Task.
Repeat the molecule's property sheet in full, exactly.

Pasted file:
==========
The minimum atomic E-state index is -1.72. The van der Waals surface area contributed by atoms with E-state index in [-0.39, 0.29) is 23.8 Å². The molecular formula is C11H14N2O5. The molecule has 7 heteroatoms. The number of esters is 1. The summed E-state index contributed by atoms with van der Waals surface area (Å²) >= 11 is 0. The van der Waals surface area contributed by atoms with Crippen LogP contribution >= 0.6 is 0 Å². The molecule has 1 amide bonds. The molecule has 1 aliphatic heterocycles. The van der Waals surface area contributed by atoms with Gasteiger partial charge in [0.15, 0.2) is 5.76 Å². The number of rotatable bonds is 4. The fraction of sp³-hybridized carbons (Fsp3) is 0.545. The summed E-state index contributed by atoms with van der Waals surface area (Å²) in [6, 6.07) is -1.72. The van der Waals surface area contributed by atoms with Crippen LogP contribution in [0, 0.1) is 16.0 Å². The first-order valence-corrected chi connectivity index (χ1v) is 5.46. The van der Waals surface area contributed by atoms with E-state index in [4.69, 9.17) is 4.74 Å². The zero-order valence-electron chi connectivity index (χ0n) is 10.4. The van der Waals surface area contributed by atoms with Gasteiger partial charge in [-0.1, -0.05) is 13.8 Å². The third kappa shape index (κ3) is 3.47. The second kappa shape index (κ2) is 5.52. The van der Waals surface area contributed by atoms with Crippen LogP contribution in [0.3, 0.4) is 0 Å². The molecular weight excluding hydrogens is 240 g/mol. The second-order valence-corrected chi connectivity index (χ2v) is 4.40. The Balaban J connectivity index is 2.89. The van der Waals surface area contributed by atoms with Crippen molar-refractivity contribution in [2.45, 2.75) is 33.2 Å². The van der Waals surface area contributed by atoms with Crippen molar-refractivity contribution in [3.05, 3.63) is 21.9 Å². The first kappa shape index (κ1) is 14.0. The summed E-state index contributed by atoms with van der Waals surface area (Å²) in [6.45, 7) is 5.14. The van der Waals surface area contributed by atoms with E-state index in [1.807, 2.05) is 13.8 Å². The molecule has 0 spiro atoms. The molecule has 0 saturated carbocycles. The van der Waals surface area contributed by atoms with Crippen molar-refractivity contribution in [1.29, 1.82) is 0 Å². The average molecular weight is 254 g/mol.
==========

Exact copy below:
The minimum atomic E-state index is -1.72. The van der Waals surface area contributed by atoms with E-state index in [-0.39, 0.29) is 23.8 Å². The molecular formula is C11H14N2O5. The molecule has 7 heteroatoms. The number of esters is 1. The summed E-state index contributed by atoms with van der Waals surface area (Å²) >= 11 is 0. The van der Waals surface area contributed by atoms with Crippen LogP contribution >= 0.6 is 0 Å². The molecule has 1 amide bonds. The molecule has 1 aliphatic heterocycles. The van der Waals surface area contributed by atoms with Gasteiger partial charge in [0.15, 0.2) is 5.76 Å². The number of rotatable bonds is 4. The fraction of sp³-hybridized carbons (Fsp3) is 0.545. The summed E-state index contributed by atoms with van der Waals surface area (Å²) in [6, 6.07) is -1.72. The van der Waals surface area contributed by atoms with Crippen LogP contribution in [0, 0.1) is 16.0 Å². The first-order valence-corrected chi connectivity index (χ1v) is 5.46. The van der Waals surface area contributed by atoms with E-state index in [4.69, 9.17) is 4.74 Å². The zero-order valence-electron chi connectivity index (χ0n) is 10.4. The van der Waals surface area contributed by atoms with Gasteiger partial charge in [-0.1, -0.05) is 13.8 Å². The third kappa shape index (κ3) is 3.47. The second kappa shape index (κ2) is 5.52. The van der Waals surface area contributed by atoms with Crippen LogP contribution in [0.3, 0.4) is 0 Å². The molecular weight excluding hydrogens is 240 g/mol. The second-order valence-corrected chi connectivity index (χ2v) is 4.40. The Balaban J connectivity index is 2.89. The van der Waals surface area contributed by atoms with Crippen molar-refractivity contribution in [2.45, 2.75) is 33.2 Å². The van der Waals surface area contributed by atoms with Crippen molar-refractivity contribution in [3.05, 3.63) is 21.9 Å². The first kappa shape index (κ1) is 14.0. The summed E-state index contributed by atoms with van der Waals surface area (Å²) in [6.45, 7) is 5.14. The van der Waals surface area contributed by atoms with E-state index in [1.807, 2.05) is 13.8 Å². The molecule has 0 spiro atoms. The molecule has 0 saturated carbocycles. The van der Waals surface area contributed by atoms with Crippen molar-refractivity contribution in [1.29, 1.82) is 0 Å². The average molecular weight is 254 g/mol.